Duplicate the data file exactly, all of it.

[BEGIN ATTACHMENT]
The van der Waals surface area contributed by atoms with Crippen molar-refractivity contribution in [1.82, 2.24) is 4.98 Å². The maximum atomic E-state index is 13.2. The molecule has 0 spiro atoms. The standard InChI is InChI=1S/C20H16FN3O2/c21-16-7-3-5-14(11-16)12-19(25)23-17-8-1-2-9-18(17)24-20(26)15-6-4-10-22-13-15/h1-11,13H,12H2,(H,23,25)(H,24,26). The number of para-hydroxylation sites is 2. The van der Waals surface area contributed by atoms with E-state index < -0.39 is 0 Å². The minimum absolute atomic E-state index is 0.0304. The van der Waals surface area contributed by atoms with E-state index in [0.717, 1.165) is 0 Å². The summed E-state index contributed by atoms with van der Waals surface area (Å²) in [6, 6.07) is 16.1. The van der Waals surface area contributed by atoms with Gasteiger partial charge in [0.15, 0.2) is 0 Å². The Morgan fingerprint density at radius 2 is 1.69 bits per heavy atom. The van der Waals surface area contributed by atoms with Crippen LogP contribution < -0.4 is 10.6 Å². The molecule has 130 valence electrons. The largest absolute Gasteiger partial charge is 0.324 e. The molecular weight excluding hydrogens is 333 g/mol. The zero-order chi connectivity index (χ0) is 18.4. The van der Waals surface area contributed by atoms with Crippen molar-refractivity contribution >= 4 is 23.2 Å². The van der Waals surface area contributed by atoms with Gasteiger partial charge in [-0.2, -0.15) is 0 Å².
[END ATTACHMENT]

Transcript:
The van der Waals surface area contributed by atoms with Crippen molar-refractivity contribution in [1.82, 2.24) is 4.98 Å². The maximum atomic E-state index is 13.2. The molecule has 0 spiro atoms. The standard InChI is InChI=1S/C20H16FN3O2/c21-16-7-3-5-14(11-16)12-19(25)23-17-8-1-2-9-18(17)24-20(26)15-6-4-10-22-13-15/h1-11,13H,12H2,(H,23,25)(H,24,26). The number of para-hydroxylation sites is 2. The van der Waals surface area contributed by atoms with E-state index < -0.39 is 0 Å². The minimum absolute atomic E-state index is 0.0304. The van der Waals surface area contributed by atoms with E-state index in [0.717, 1.165) is 0 Å². The summed E-state index contributed by atoms with van der Waals surface area (Å²) in [6, 6.07) is 16.1. The van der Waals surface area contributed by atoms with Gasteiger partial charge in [0.15, 0.2) is 0 Å². The Morgan fingerprint density at radius 2 is 1.69 bits per heavy atom. The van der Waals surface area contributed by atoms with Crippen LogP contribution < -0.4 is 10.6 Å². The molecule has 130 valence electrons. The largest absolute Gasteiger partial charge is 0.324 e. The molecular weight excluding hydrogens is 333 g/mol. The zero-order chi connectivity index (χ0) is 18.4. The van der Waals surface area contributed by atoms with Crippen molar-refractivity contribution >= 4 is 23.2 Å². The van der Waals surface area contributed by atoms with Gasteiger partial charge in [-0.2, -0.15) is 0 Å².